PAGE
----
None of us were thinking about tying or setting a record when we assembled Friday, June 7 for Relay Iowa, a fundraising run across the state that bills itself as the "World's Longest Relay Run." All we were thinking about was making it through the upcoming two-and-a-half days of heat, wind and pavement. Approximately 400 runners on about 40 teams gathered in Sioux City, IA at the starting line for the tenth annual Relay Iowa. The finish line was waiting 341 miles away in Dubuque, IA. The course was supposed to cover 339 miles but road construction forced a few extra steps.

In between those two points, I would get to know my four van mates intimately. We spent the 56 hours from start to finish running and driving, seeking places to eat and sleep and get a shower. I was the new guy on the team. With a small amount of hazing I was accepted into the group.

Our team, let's call us The Ducks or the Speedo Van, had a second vehicle as well. Most teams use at least two vans. One takes a shift of running while the other group finds a place to rest. That could be at a park, a school, a community center or a nice bed and breakfast-type spot. Like someone's favorite fishing hole, I cannot reveal the location of the B & B. (And I will neither confirm nor deny whether I ran in a Speedo, photographic evidence not withstanding.)

It's hard to believe that a sleep-deprived, hunger-inducing, leg-defeating, gnat-filled trip across the hilly (yes, hilly) county roads and state highways of Iowa can be such a fun time! Running in a variety of two-mile to four-mile shifts, each runner in our van averaged about 30 miles or more for the two-and-a-half days.

The goal of Relay Iowa is to support charities, including Restoring Hope, an orphanage in Africa, Drew's Crew for Kids which offers enrichment activities to youth in Iowa and Camp Hertko Hollow for youth with diabetes. This year a check was also presented to an Iowa law enforcement organization that supports families of officers killed in the line of duty.

Considering the rather heavy-hearted charities, the mood in the vehicles is very light with a we're-in-this-thing-together attitude.

Towns along the way welcome us with open arms, open pools, showers (some with hot water) and food. My mindset is very much focused on the food. The first stretch ended with a great brat and delicious rhubarb dessert. That was followed by a spaghetti dinner, a pancake breakfast, a baked potato bar and capped by a pulled pork feast in Dubuque.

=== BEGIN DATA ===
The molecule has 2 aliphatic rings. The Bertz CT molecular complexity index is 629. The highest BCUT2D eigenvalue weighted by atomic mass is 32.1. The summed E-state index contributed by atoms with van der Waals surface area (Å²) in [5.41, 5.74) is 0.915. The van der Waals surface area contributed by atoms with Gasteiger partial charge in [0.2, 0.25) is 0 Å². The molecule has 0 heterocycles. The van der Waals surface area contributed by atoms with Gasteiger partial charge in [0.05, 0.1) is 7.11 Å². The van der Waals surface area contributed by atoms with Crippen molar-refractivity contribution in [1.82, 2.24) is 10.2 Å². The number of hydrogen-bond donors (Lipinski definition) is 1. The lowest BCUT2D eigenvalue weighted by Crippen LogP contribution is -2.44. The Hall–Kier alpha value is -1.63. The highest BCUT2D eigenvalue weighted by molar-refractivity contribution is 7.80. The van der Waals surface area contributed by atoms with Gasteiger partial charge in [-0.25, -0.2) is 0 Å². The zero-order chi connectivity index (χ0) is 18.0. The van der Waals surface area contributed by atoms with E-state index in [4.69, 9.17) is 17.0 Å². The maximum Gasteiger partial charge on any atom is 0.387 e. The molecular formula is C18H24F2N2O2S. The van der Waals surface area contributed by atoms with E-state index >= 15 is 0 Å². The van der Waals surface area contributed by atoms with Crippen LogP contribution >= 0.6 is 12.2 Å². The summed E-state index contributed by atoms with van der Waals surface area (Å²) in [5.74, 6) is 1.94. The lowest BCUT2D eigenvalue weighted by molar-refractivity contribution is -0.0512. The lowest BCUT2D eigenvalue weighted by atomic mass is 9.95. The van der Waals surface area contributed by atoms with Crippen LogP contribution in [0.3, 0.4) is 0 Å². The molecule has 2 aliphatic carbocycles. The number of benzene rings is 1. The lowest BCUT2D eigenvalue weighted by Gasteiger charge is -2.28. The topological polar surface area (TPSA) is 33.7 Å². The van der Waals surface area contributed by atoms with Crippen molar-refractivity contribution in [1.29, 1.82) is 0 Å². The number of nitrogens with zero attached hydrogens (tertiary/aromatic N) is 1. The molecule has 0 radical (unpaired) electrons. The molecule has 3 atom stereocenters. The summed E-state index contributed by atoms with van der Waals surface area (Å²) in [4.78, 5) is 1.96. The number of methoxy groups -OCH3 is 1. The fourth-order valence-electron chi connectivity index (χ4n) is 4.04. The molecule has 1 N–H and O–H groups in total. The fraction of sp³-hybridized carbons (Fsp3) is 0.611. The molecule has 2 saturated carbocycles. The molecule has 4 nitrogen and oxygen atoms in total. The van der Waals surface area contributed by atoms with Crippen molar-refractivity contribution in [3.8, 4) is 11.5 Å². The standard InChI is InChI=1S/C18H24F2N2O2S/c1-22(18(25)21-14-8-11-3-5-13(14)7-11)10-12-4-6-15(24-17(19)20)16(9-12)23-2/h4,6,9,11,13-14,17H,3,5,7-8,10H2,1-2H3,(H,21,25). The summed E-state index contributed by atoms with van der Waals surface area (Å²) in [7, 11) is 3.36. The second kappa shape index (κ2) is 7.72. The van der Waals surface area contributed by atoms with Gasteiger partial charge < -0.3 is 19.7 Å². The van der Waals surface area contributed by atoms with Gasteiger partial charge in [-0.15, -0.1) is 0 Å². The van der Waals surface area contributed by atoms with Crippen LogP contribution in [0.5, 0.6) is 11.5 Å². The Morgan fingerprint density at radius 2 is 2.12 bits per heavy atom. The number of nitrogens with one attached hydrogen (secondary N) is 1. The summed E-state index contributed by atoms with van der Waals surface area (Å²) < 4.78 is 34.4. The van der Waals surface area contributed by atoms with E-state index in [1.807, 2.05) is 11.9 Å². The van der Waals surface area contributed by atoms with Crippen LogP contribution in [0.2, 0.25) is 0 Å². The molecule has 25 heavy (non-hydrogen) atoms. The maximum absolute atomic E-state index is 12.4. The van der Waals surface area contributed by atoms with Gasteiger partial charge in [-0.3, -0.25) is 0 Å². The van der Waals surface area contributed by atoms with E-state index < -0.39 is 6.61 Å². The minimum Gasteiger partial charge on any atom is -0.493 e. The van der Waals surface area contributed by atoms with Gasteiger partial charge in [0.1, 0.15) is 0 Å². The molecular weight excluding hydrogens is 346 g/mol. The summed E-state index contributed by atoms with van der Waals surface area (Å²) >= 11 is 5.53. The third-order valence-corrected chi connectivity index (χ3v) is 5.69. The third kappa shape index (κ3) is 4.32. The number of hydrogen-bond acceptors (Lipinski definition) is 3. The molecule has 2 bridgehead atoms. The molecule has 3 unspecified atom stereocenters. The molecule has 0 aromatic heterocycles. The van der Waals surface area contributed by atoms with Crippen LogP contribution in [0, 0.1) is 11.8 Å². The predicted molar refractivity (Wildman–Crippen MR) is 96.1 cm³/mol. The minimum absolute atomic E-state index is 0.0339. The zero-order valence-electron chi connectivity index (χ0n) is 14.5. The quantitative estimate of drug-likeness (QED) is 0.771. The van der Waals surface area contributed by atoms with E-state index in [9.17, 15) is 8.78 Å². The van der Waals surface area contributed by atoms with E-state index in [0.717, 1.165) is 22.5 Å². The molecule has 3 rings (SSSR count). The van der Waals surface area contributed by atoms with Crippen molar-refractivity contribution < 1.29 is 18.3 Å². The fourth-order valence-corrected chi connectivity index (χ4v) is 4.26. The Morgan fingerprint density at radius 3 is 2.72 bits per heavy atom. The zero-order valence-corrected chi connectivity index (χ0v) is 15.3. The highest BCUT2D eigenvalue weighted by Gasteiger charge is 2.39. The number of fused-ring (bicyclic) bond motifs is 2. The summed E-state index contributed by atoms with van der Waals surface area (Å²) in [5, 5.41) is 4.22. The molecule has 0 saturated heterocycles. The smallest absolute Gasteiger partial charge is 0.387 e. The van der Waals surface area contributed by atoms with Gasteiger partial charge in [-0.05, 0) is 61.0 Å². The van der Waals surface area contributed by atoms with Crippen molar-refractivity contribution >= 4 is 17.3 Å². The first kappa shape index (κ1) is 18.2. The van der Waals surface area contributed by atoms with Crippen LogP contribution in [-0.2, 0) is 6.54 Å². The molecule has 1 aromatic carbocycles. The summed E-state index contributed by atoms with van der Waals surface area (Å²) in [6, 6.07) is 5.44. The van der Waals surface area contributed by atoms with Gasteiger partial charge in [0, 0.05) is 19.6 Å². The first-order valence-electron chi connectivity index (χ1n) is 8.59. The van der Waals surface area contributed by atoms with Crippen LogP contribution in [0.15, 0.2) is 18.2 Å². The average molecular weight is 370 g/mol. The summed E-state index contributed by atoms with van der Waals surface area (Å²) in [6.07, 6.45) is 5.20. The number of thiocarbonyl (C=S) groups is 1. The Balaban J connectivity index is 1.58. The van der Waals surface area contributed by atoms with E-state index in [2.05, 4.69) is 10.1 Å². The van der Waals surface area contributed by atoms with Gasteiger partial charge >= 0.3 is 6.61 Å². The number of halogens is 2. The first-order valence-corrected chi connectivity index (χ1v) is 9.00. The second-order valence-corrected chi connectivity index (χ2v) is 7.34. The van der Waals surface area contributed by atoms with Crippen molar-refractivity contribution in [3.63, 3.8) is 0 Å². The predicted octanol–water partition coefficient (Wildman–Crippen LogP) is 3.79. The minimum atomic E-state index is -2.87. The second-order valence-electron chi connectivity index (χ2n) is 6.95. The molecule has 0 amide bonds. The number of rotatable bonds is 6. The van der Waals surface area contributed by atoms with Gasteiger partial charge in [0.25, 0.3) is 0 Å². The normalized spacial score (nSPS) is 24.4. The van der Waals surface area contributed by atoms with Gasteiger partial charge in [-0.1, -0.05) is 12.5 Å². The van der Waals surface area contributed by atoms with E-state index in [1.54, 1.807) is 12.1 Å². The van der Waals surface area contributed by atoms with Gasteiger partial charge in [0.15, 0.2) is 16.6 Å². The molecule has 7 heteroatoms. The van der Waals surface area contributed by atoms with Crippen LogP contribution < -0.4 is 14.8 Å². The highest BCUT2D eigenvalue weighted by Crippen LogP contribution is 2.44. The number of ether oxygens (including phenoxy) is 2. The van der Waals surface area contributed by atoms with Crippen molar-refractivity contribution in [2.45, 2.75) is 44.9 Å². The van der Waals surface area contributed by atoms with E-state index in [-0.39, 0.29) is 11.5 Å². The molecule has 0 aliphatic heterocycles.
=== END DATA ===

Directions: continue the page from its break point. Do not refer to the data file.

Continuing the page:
As I was lifting myself off the wrestling room floor at Independence High School after a sketchy three-hour nap at 1 am Sunday, I was thinking maybe I'm too old for this. Then I saw a 60-something guy digging through his pill box in the locker room preparing for another shift! I think he was on the Coffin Dodgers.

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I can't say enough about how my van-mates made the weekend an unforgettable experience. Kris-our captain who kept me on my toes, Tina-our lead-off runner delivering a solid start to each shift, Bryce-who provided a colorful and upbeat run each time and Jamie-a Minnesota high school track assistant coach, who misses the state meet to run this event.

The other Ducks included Eric, Amy, Randy, Heather, Keri, and Steve. As I look back on pictures, I see we are almost always smiling. I wonder how that's possible as we each take turns slogging along on 90-plus-degree days with the sun beating down on us, trucks zipping by feet away at highway speeds, and occasionally with the smell of a hog farm hanging over us.

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The Relay Iowa website describes the event as, "a metaphor for a life well lived. It is not a race to the finish, but an extended relay of individuals journeying closely together, sustaining each other as they stretch the limits of their physical endurance, test their mental toughness and draw upon their emotional well in a place beyond their comfort zones, for the sole purpose of improving the life of another human being."

Roy Koenig/Townsquare Media